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Malabar grouper (Epinephelus malabaricus)
Malabar grouper fact file
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Malabar grouper description
The Malabar grouper is a robust marine fish, with a brownish head and long body. The body is covered with small blackish-brown spots, which increase in number with age, and scattered whitish spots and blotches (2) (3). Five irregular dark brown bars are often visible on the body (3).
- Also known as
- brown-spotted grouper, greasy grouper, Malabar rockcod.
- Mérou Malabare.
- Mero Malabárico. Top
- Diverse group of arthropods (a phylum of animals with jointed limbs and a hard chitinous exoskeleton) characterised by the possession of two pairs of antennae, one pair of mandibles (parts of the mouthparts used for handling and processing food) and two pairs of maxillae (appendages used in eating, which are located behind the mandibles). Includes crabs, lobsters, shrimps, slaters, woodlice and barnacles.
- The cultivation of marine organisms, for food and other products, in the open ocean, an enclosed section of the ocean, or in tanks and ponds filled with seawater.
- Protogynous hermaphrodite
- An animal that begins its life cycle as a female. As the animal ages, based on internal or external triggers, it shifts sex to become a male animal.
- IUCN Red List (September, 2007)
- Lieske, E. and Myers, R. (2001) Coral Reef Fishes: Indo-Pacific and Caribbean. HarperCollins Publishers, London.
- Heemstra, P.C. and Randall, J.E. (1993) FAO Species Catalogue: Groupers of the World (Family Serranidae, Subfamily Epinephelinae). An Annotated and illustrated catalogue of the grouper, rockcod, hind, coral grouper and lyretail species known to date. Food and Agriculture Organization of the United Nations, Rome.
- Wilkinson, C. (2004) Status of Coral Reefs of the World. Australian Institute of Marine Science, Townsville, Australia.
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Malabar grouper biology
The Malabar grouper has a fascinating and complex life-history. It is a protogynous hermaphrodite, meaning that individuals first function sexually as females and then later, at least some of the mature females change to males (1). The Malabar grouper feeds on fishes and crustaceans and occasionally on octopuses (3).Top
Malabar grouper range
Occurs in the Indo-Pacific; from the Red Sea to Tonga, north to Japan and south to Australia (1).Top
Malabar grouper habitat
The Malabar grouper occurs in a range of habitats, including coral and rocky reefs, estuaries, mangrove swamps and over sandy and muddy bottoms, from the shore to depths of 150 metres (3)Top
Malabar grouper status
Classified as Near Threatened (NT) on the IUCN Red List 2007 (1).Top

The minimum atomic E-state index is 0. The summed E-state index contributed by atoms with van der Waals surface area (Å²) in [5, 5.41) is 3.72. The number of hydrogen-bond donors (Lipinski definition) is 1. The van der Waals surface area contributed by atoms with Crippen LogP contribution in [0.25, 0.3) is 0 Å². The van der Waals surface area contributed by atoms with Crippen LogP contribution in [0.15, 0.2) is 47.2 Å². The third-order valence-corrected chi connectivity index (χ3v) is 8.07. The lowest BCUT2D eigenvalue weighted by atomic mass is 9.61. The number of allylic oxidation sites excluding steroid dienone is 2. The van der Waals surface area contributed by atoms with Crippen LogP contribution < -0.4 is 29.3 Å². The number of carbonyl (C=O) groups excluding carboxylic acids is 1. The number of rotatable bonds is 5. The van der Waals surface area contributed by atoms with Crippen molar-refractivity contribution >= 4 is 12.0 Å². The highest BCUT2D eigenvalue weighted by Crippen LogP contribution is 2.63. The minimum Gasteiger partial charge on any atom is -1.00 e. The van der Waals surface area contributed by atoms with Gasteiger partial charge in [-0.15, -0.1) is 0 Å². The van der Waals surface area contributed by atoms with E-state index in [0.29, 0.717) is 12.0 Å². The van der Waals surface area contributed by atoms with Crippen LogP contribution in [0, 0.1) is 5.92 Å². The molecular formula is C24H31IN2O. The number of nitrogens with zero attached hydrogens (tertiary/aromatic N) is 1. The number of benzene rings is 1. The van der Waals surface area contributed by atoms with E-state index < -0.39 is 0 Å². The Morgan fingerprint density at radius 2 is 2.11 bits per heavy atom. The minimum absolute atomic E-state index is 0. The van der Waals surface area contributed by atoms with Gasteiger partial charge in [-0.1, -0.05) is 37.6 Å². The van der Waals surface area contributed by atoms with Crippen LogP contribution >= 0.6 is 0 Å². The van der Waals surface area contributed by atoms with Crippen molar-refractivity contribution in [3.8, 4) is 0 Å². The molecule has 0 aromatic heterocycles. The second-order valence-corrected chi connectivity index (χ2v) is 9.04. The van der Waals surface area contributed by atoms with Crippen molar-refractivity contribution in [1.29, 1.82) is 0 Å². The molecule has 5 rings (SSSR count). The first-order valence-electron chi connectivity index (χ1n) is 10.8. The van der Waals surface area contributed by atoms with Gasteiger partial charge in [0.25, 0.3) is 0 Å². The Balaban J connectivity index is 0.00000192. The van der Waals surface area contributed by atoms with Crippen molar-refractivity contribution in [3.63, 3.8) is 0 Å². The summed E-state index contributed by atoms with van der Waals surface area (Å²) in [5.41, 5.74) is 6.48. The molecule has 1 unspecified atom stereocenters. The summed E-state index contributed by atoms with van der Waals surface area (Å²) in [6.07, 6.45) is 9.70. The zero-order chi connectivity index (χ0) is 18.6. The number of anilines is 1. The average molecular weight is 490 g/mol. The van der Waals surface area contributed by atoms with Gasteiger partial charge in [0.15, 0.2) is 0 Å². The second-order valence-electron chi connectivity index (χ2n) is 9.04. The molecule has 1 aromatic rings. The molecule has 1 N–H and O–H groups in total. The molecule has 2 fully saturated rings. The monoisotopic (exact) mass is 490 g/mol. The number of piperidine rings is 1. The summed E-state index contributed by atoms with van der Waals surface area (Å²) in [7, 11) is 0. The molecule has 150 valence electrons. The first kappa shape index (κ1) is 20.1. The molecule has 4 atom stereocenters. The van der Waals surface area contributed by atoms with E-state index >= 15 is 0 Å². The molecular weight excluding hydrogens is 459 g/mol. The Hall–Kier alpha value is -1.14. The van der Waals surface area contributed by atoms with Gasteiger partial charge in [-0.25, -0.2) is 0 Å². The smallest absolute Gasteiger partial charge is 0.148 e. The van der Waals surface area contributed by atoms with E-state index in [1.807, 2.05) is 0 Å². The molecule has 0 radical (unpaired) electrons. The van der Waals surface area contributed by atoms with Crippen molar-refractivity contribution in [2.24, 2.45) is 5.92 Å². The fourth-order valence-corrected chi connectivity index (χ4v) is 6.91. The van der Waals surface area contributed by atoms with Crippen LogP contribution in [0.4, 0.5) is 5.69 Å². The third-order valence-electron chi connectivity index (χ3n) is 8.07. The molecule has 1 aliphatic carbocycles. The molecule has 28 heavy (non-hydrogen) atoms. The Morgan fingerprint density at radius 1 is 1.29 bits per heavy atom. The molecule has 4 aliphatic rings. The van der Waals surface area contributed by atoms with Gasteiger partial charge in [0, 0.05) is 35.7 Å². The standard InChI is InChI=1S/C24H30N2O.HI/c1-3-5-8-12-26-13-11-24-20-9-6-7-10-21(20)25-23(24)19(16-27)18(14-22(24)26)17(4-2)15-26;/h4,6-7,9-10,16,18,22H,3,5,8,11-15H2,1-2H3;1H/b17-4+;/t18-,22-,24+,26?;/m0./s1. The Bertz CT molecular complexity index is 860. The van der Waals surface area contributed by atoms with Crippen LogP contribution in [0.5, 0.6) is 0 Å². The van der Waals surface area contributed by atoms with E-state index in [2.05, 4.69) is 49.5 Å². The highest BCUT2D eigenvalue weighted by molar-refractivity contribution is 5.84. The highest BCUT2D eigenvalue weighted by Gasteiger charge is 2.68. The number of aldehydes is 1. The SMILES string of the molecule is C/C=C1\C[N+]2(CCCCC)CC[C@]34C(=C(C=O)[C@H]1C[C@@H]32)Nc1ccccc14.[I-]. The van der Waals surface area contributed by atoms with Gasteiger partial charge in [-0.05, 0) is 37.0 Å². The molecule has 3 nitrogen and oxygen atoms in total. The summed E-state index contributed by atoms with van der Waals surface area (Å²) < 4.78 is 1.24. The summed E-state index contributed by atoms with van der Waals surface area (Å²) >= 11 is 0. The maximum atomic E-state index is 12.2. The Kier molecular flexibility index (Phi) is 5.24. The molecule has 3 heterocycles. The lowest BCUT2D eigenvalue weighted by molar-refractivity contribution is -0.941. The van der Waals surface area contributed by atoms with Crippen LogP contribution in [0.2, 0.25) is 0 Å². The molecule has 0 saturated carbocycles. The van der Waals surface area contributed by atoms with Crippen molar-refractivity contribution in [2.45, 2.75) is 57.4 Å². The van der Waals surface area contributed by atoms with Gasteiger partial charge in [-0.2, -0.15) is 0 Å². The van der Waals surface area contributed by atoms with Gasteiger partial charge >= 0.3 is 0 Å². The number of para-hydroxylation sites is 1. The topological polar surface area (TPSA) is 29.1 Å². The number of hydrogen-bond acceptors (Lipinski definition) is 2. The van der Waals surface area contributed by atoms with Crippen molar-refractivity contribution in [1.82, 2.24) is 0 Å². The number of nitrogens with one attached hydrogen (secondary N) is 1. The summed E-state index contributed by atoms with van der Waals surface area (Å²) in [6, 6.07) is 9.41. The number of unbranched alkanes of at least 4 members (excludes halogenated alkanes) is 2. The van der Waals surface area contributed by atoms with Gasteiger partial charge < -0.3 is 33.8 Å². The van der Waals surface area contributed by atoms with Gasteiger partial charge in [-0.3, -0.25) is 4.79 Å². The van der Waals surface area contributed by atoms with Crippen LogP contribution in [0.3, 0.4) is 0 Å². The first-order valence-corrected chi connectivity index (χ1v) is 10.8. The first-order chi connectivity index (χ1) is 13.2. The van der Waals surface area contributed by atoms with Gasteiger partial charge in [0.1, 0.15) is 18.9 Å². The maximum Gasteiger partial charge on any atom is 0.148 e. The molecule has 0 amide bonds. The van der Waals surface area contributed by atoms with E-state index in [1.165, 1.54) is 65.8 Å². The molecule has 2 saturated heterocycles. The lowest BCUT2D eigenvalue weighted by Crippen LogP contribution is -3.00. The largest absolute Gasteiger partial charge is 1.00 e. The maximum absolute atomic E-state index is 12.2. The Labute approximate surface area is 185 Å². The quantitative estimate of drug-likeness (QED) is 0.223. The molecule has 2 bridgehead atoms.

Malabar grouper threats
The Malabar grouper is one of the most important groupers in commercial and recreational fisheries in the Indo-Pacific region. Because of confusion with similar Epinephelus species, there is little data regarding the extent of its exploitation (3). However, it is believed that fishing has reduced the global population of this species (1). The Malabar grouper is also captured for the live fish trade, and juveniles are caught for “mariculture grow-out”, whereby the wild juveniles are put in cages and grown until they reach a saleable size (1). In addition, habitat loss places additional pressure on populations of the Malabar grouper. In south-east Asia, the area of mangrove swamps has declined drastically and a large proportion of reefs are threatened by human activities (1). These human impacts include poor land management practices that are releasing more sediment, nutrients and pollutants into the oceans and stressing the fragile reef ecosystem. Over fishing has ‘knock-on' effects that results in the increase of macro-algae that can out-compete and smother corals, and fishing using destructive methods physically devastates the reef. A further potential threat is the increase of coral bleaching events, as a result of global climate change (4).Top
Malabar grouper conservation
The Queensland Fisheries Service has recreational catch limits for Epinephelus species (1), but elsewhere there are not known to be any fisheries regulations in place for the Malabar grouper. It is likely to occur in many Marine Protected Areas within its range, although not all of these are carefully managed and legislation is not always enforced (1). The Malabar grouper can also be maricultured (1), which may lessen the pressure on wild populations.Top
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